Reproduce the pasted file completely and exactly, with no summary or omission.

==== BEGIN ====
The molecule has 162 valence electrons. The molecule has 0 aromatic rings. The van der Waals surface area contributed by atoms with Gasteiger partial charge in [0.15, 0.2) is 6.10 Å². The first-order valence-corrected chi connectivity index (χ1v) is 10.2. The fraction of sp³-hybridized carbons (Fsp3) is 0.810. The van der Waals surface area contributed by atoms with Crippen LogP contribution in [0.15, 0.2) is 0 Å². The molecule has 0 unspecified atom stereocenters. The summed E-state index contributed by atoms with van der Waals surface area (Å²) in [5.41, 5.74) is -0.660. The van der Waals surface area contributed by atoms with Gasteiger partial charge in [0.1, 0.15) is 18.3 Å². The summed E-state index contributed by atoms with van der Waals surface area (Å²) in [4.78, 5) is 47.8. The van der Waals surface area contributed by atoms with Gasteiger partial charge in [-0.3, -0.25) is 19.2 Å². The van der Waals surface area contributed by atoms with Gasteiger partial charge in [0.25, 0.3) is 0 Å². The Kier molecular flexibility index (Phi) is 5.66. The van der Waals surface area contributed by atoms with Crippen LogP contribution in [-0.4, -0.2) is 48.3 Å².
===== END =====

The molecule has 162 valence electrons. The molecule has 0 aromatic rings. The van der Waals surface area contributed by atoms with Gasteiger partial charge in [0.15, 0.2) is 6.10 Å². The first-order valence-corrected chi connectivity index (χ1v) is 10.2. The fraction of sp³-hybridized carbons (Fsp3) is 0.810. The van der Waals surface area contributed by atoms with Crippen LogP contribution in [0.15, 0.2) is 0 Å². The molecule has 0 unspecified atom stereocenters. The summed E-state index contributed by atoms with van der Waals surface area (Å²) in [5.41, 5.74) is -0.660. The van der Waals surface area contributed by atoms with Gasteiger partial charge in [0.1, 0.15) is 18.3 Å². The summed E-state index contributed by atoms with van der Waals surface area (Å²) in [4.78, 5) is 47.8. The van der Waals surface area contributed by atoms with Gasteiger partial charge in [-0.3, -0.25) is 19.2 Å². The van der Waals surface area contributed by atoms with Gasteiger partial charge in [0.25, 0.3) is 0 Å². The Kier molecular flexibility index (Phi) is 5.66. The van der Waals surface area contributed by atoms with Crippen LogP contribution in [-0.4, -0.2) is 48.3 Å².